After taking into account fields needed to meet these targets, Pat’s plan is as follows:

Dates% per weekTarget area to close per weekField name/numberActual area grazed
October 10-1715%20acPaddocks 2, 4 and 821ac
October 18-2415%20acReseeded fields18ac
October 25-3115%20acLower fields19ac
November 1-715%20acOut farm20ac
Total by November 760%80ac78ac
Pat Collins’ plan

Pat’s paddocks two, four and eight are good dry fields close to the house and yard that could be grazed early next spring. These will be the first closed. Stock will graze them out tight to have good-quality grass growing from the base.

During the second week, reseeded ground will be tightly grazed off and closed. Again this is solid land down the road from the home farm.

As we move into the second half of October it is important to get heavier lands grazed out before winter sets in, so Pat as identified the lower fields as the next paddocks to graze out. These are slightly heavier type soils and if the weather breaks they would be slightly more difficult to graze out properly.

The paddocks on the out farm will then be grazed in the first week of November. This is dry ground and is further away from the yard.

The remaining 40% (52ac) will be grazed out between November 7, and housing. Depending on weather, a number of animals may have been housed by now and this area can be covered younger, lighter stock.


If you are ahead of the target areas to be grazed, extra stock may need to be housed earlier than was planned or if ground conditions allowed you could offer supplementary feeding at grass. Heavier cattle should be housed first if ground conditions deteriorate.

If you are grazing too little area to meet the targets, then the rotation needs to be sped up; this can be done by grazing some of the lighter covers first in order to get the required area grazed off.

Key points:

  • Start closing from October 10;
  • Graze fields/paddocks out tight, to ensure that new grass is fresh from the base;
  • Meet the target areas per week, if not the grass won`t have enough time to grow
  • Even if great weather in mid-November, don`t be tempted to graze fields that are now closed over a month and have nice covers on them.

Farm walk and live forum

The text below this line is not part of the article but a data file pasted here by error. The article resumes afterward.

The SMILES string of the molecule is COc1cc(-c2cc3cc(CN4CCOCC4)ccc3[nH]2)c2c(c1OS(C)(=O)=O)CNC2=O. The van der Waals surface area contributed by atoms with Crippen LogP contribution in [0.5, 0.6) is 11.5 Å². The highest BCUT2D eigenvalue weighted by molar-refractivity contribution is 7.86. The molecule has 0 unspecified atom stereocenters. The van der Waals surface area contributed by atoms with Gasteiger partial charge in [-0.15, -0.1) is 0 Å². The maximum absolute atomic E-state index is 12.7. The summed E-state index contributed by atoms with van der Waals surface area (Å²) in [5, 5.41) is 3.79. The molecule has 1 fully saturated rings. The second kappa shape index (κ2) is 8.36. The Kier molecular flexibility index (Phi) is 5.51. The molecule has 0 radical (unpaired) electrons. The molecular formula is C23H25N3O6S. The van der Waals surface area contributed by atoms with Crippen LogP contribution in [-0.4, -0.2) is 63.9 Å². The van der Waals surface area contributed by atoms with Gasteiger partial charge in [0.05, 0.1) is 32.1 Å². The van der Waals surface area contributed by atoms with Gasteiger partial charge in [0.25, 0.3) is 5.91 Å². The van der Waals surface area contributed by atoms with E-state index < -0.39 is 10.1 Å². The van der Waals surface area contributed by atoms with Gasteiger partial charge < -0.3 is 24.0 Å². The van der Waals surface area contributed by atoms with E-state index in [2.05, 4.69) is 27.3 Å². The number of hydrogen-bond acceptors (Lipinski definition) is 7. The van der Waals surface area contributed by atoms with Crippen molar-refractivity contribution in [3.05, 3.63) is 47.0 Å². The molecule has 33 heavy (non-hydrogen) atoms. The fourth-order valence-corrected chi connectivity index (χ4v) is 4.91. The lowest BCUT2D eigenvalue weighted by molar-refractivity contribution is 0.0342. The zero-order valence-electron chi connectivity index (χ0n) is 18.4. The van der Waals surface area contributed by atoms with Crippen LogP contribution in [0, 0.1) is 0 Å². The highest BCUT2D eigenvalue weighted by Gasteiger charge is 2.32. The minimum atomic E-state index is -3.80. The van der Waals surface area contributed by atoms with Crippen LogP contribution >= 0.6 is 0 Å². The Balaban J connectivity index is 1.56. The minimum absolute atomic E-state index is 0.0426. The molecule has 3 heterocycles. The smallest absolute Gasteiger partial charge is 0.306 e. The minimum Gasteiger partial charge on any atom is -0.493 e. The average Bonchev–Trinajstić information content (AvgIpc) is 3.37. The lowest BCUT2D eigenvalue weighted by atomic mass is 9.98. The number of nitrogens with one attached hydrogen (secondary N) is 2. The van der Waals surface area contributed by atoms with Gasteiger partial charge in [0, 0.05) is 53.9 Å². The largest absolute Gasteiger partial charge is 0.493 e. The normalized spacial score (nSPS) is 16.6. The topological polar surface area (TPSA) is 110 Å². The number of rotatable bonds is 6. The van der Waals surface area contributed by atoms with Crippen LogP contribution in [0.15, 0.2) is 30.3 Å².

On Tuesday, September 12, at 5:00p.m, Pat is hosting a DairyBeef 500 farm walk and Live Forum on his farm where all are welcome to come along and see Pat’s system in action on the ground where 2023 born calves and finishing bulls will be on display.

To book your place at the walk, click here.

The theme of the event is ‘Dairy breeding for beef feeding’ which will be of great interest to both dairy farmers and those interested in rearing dairy bred stock.

Topics on the day will include, current farming system and financial performance, grassland management including red clover and multi species swards and winter feeding options for finishing and weanling animals.

Attendees will also have the opportunity to participate in a live forum, where an excellent panel of key industry stakeholders will give their views and opinions on current dairy calf to beef enterprises.

Chris Daly from the Irish Cattle Breeding Federation (ICBF) will outline the new Commercial Beef Value’s (CBV) which can be used as a tool to select calves of higher quality potential at purchase.

Laurence Shalloo from Teagasc will discuss the future of the dairy industry with potential restrictions on calf exports and slaughtering, while Martin Kavanagh from Munster Bovine, will provide expert knowledge on animal health issues and animal housing requirements in the potential scenario where calves need to be kept on source farms longer.

Pat Collins, host farmer, will share his personal experiences in dairy calf to beef systems and Jonathan Forbes, Kepak will look at markets and the key specifications required for finishing animals.

Doreen Corridan, Munster Bovine will chair the forum providing an opportunity for all in attendance to ask the experts views on all things dairy calf-to-beef.

This farm walk and forum is free to attend and should be of great interest and provide excellent information to both dairy and beef farmers.